xt7pnv996j4m https://exploreuk.uky.edu/dips/xt7pnv996j4m/data/mets.xml Johnston, I. N. (Isaac N.) 1864  books b92-114-27763386 English Printed at the Methodist Book Concern, : Cincinnati : Contact the Special Collections Research Center for information regarding rights and use of this collection. United States. Army. Kentucky Infantry Regiment, 6th (1861-1864) Libby Prison. Atlanta Campaign, 1864. United States History Civil War, 1861-1865 Personal narratives. Four months in Libby  : and the campaign against Atlanta / by I.N. Johnston, Co. H., Sixth Kentucky Volunteer Infantry. text Four months in Libby  : and the campaign against Atlanta / by I.N. Johnston, Co. H., Sixth Kentucky Volunteer Infantry. 1864 2002 true xt7pnv996j4m section xt7pnv996j4m 


I         AATPl


       Capt. Em N. JOHNSTON,
     Co. X, Sixth Kentu ky Volunteer Infantry.


This page in the original text is blank.



               AND THE





         C INC IN NAT I:
            FOR THE AUTHOfR.



    Entered, according to Act of Congress, in the year 1864,

              BY I. N. JOHNSTON,

In the Clerk's Office of the District Court for the Southern
                    District of Ohio.



  I MIGHT plead, with truth, " the solicitations
of friends " as my apology for appearing in
print; but as mine is an unpracticed pen, the
public, perhaps, may demand a better reason.
Without any crime I have been an inmate of
the foulest of Southern prisons, and a com-
panion of the brave men whose condition and
treatment has called forth the sympathy of
the nation, and which will yet call forth the
condemnation of the civilized world. I was
one of the party that planned and executed
one of the most remarkable escapes known
to history-the record of which will be en-
during as that of the war itself. The labors
and perils of which I was a pattaker will, I
am well assured, give an interest to these
pages which the charm of style can never im-
part to a tale wanting in stirring incident. I
write, then, simply because I have a story to
tell, which many will take pleasure in hearing,



and which, I doubt not, in after years will
employ a more skillful pen than mine.
    Those with whom I have sat around the
 camp-fire, shared the weariness of the march,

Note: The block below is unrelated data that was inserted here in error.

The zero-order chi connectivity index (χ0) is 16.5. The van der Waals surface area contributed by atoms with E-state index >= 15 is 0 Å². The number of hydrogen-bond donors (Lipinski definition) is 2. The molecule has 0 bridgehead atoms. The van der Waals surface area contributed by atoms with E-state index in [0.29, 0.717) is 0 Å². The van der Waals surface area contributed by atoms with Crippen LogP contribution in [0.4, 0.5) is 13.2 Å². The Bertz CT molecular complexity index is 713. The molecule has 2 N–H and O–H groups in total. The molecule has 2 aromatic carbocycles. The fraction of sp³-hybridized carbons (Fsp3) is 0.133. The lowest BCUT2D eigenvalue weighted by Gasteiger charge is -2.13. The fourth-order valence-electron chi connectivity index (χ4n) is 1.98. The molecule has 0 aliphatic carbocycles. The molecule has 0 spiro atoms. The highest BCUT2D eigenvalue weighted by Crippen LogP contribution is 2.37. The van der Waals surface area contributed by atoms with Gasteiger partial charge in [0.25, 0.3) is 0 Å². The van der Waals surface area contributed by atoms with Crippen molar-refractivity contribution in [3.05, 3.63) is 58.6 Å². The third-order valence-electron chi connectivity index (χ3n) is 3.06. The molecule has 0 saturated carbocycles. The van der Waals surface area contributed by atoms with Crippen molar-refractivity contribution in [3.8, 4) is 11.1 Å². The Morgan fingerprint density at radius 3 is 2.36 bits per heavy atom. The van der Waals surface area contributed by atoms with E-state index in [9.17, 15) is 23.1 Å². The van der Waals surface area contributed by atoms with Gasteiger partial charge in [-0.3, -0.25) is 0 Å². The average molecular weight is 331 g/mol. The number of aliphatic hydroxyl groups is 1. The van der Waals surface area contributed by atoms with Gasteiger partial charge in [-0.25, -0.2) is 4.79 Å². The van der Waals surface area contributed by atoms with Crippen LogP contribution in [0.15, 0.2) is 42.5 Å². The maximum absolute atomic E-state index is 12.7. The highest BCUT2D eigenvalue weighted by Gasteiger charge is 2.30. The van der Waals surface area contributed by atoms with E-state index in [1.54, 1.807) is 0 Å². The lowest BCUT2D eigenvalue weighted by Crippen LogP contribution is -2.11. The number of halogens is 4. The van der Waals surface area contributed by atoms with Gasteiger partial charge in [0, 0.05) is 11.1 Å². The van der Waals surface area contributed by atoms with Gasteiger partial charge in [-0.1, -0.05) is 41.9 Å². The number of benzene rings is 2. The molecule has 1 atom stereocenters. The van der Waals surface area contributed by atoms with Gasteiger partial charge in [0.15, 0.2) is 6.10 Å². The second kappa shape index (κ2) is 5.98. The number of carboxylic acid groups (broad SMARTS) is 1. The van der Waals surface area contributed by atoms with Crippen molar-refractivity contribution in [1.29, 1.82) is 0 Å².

and the dangers of the battle, will like my
 story none the less for being plainly told; and
 my companions in Libby, and the partners of
 my flight, will think of other matters than brill-
 iant sentences and round periods, as they read
 these pages. I claim no leadership in the en-
 terprise of which I write-the time has not yet
 come to give honor to whom honor is due; the
 reason of my silence in this respect will ap-
 pear in the course of my narrative.
   When I began these pages I had no inten-
 tion of carrying the readlr beyond my escape
 from Libby. I have, however, been induced
 to add an account of Sherman's great campaign
 against Atlanta; and while this will, perhaps,
 have less interest for the general reader, it will
 possess more for those who were with me in
 that memorable march. My friends, I am sure,
 will be indulgent; may I express the hope that
 all others will have their sympathies too much
 aroused for our brave boys, still in prison, to
be critical                I. N. JOHNSTON.




                  CHAPTER I.
 character of the age-My own experiences-Object of my
 book-Entering the service-Elected Captain-The 6th Ken-
 tucky-Its deeds..........................P.........PAGE 9

                 CHAPTER II.
 My first battle, and how I felt-Wounded and left on the
 field-Disasters of first day and final triumph ................... 21

                 CHAPTER III.
 The battle-Am taken prisoner-Trip to Richmond-Inci-
 dents on the way-Star-Spangled Banner sung in Dixie-
 Kind treatment-Arrival at Richmond ............................. 33

                 CHAPTER IV.

 Richmond-The prison-Treatment of Prisoners-Plans of
escape-Sad Failures-Prospect of success ....................... 46




                  CHAPTER V.
                  THE TUNNEL.
  A new plan adopted-Nature of the task-In the tunnel-
  Maj. M'Donald's adventure-My own disappearance-Given
  up as escaped-Fislar's story ..............................  PAGE 65

                 CHAPTER VI.
                 CELLAR LIFE.
  My home and company-Great alarm-Still safe-The work
renewed-Success-Last night in Libby-Words on leaving. 81

                 CHAPTER VII.
                 THE ESCAPE.
  The last night-Farewell to Libby-Sufferings and dank
gers-The North Star our guide-The faithful negro-A false
friend-Almost retaken-The contrast ............................. 95

                CHAPTER VIII.
  In the swamp-Meeting our pickets-Warm welcome-Kind
treatment-Interview with General Butler-Arrival at Wash-
ington..............................         113

                 CHAPTER IX.
            RETURN TO THE FRONT.
 Return home-How I spent my furlough-Join my regi-
 ment-Changes-Forward movement-Tunnel Hill-Rocky
Face-Resaca ...............................     127




                  CHAPTER X.
                ON TO ATLANTA.
 Confidence in our leader-Tunnel Hill and Rocky Face
 Mountain-Pursuit of the enemy-Johnston's strategy-In
 command of my regiment-Battle near Dallas-Night on the
 battle-field-Reflections........................................PAGE 142

                  CHAPTER XI.
 Reminder to the reader-Sherman, Howard, and Thomas in
 council-The attack and repulse-The Sixth Kentucky in front
 again-In the trenches-Guarding train-Forward march. 155

                 CHAPTER XII.
 Pine Mountain and death of Gen. Polk-Georgia scenery-
 Before Jenesaw-The unreturning brave-Marietta ours-
 Across the Chattahooche ...........................  167

                 CHAPTER XIII.
              BEFORE ATLANTA.

 Intrenching all night-Gallant exploit of the First and
 Third Brigades-Atlanta in view-In the trenches before the
city-The Sixth Kentucky ordered to Tennessee-Turning
over my command-A parting word ............................  180

This page in the original text is blank.



             CHAPTER I.


 Character of the age-My own experiences-Object of my